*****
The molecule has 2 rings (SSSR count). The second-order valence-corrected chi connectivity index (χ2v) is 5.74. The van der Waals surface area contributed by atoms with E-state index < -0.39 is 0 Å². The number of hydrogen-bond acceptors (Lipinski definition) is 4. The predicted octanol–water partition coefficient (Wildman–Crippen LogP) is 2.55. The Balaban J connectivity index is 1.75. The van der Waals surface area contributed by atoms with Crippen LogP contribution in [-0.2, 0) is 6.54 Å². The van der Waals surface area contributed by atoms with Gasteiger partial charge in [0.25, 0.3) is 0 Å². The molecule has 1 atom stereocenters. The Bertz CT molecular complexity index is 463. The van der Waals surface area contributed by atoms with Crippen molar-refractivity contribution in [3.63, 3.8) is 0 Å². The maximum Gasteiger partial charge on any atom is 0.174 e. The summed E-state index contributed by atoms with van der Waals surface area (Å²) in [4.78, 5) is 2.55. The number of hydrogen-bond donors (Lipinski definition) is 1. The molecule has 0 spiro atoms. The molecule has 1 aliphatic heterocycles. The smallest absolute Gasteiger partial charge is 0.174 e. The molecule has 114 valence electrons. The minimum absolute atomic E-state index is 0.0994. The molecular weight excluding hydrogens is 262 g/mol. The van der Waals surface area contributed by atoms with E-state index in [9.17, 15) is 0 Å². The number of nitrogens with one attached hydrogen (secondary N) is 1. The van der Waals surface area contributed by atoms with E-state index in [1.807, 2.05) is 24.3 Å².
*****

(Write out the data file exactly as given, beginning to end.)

The molecule has 2 rings (SSSR count). The second-order valence-corrected chi connectivity index (χ2v) is 5.74. The van der Waals surface area contributed by atoms with E-state index < -0.39 is 0 Å². The number of hydrogen-bond acceptors (Lipinski definition) is 4. The predicted octanol–water partition coefficient (Wildman–Crippen LogP) is 2.55. The Balaban J connectivity index is 1.75. The van der Waals surface area contributed by atoms with Crippen LogP contribution in [-0.2, 0) is 6.54 Å². The van der Waals surface area contributed by atoms with Gasteiger partial charge in [0.25, 0.3) is 0 Å². The molecule has 1 atom stereocenters. The Bertz CT molecular complexity index is 463. The van der Waals surface area contributed by atoms with Crippen molar-refractivity contribution in [3.63, 3.8) is 0 Å². The maximum Gasteiger partial charge on any atom is 0.174 e. The summed E-state index contributed by atoms with van der Waals surface area (Å²) in [4.78, 5) is 2.55. The number of hydrogen-bond donors (Lipinski definition) is 1. The molecule has 0 spiro atoms. The molecule has 1 aliphatic heterocycles. The smallest absolute Gasteiger partial charge is 0.174 e. The molecule has 114 valence electrons. The minimum absolute atomic E-state index is 0.0994. The molecular weight excluding hydrogens is 262 g/mol. The van der Waals surface area contributed by atoms with E-state index in [9.17, 15) is 0 Å². The number of nitrogens with one attached hydrogen (secondary N) is 1. The van der Waals surface area contributed by atoms with E-state index in [1.807, 2.05) is 24.3 Å².